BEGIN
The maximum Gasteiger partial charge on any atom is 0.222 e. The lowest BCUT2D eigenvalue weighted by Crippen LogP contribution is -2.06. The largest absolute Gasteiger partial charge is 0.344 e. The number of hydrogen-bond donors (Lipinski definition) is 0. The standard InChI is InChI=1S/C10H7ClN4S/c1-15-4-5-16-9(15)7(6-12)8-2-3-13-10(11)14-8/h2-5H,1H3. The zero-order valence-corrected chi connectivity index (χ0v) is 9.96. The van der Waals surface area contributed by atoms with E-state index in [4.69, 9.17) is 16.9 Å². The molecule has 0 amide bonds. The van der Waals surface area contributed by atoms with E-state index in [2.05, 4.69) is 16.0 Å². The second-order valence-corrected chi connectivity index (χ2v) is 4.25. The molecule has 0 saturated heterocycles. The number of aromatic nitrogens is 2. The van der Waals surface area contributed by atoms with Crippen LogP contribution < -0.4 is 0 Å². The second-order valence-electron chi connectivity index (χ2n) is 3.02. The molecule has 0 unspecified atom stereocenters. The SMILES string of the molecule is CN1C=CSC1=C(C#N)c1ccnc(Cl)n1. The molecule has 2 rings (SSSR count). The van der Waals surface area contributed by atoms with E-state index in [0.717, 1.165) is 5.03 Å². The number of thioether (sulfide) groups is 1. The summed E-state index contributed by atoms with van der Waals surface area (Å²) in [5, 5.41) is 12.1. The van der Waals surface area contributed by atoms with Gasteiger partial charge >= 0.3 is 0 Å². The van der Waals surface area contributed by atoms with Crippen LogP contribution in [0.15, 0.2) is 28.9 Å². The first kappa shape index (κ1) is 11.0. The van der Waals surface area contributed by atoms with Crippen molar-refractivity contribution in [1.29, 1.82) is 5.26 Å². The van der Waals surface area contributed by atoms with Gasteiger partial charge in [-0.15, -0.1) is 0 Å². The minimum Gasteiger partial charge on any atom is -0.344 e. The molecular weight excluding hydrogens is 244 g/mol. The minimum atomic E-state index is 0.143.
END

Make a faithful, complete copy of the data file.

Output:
The maximum Gasteiger partial charge on any atom is 0.222 e. The lowest BCUT2D eigenvalue weighted by Crippen LogP contribution is -2.06. The largest absolute Gasteiger partial charge is 0.344 e. The number of hydrogen-bond donors (Lipinski definition) is 0. The standard InChI is InChI=1S/C10H7ClN4S/c1-15-4-5-16-9(15)7(6-12)8-2-3-13-10(11)14-8/h2-5H,1H3. The zero-order valence-corrected chi connectivity index (χ0v) is 9.96. The van der Waals surface area contributed by atoms with E-state index in [4.69, 9.17) is 16.9 Å². The molecule has 0 amide bonds. The van der Waals surface area contributed by atoms with E-state index in [2.05, 4.69) is 16.0 Å². The second-order valence-corrected chi connectivity index (χ2v) is 4.25. The molecule has 0 saturated heterocycles. The number of aromatic nitrogens is 2. The van der Waals surface area contributed by atoms with Crippen LogP contribution < -0.4 is 0 Å². The second-order valence-electron chi connectivity index (χ2n) is 3.02. The molecule has 0 unspecified atom stereocenters. The SMILES string of the molecule is CN1C=CSC1=C(C#N)c1ccnc(Cl)n1. The molecule has 2 rings (SSSR count). The van der Waals surface area contributed by atoms with E-state index in [0.717, 1.165) is 5.03 Å². The number of thioether (sulfide) groups is 1. The summed E-state index contributed by atoms with van der Waals surface area (Å²) in [5, 5.41) is 12.1. The van der Waals surface area contributed by atoms with Gasteiger partial charge >= 0.3 is 0 Å². The van der Waals surface area contributed by atoms with Crippen LogP contribution in [0.15, 0.2) is 28.9 Å². The first kappa shape index (κ1) is 11.0. The van der Waals surface area contributed by atoms with Crippen molar-refractivity contribution in [1.29, 1.82) is 5.26 Å². The van der Waals surface area contributed by atoms with Gasteiger partial charge in [-0.15, -0.1) is 0 Å². The minimum Gasteiger partial charge on any atom is -0.344 e. The molecular weight excluding hydrogens is 244 g/mol. The minimum atomic E-state index is 0.143.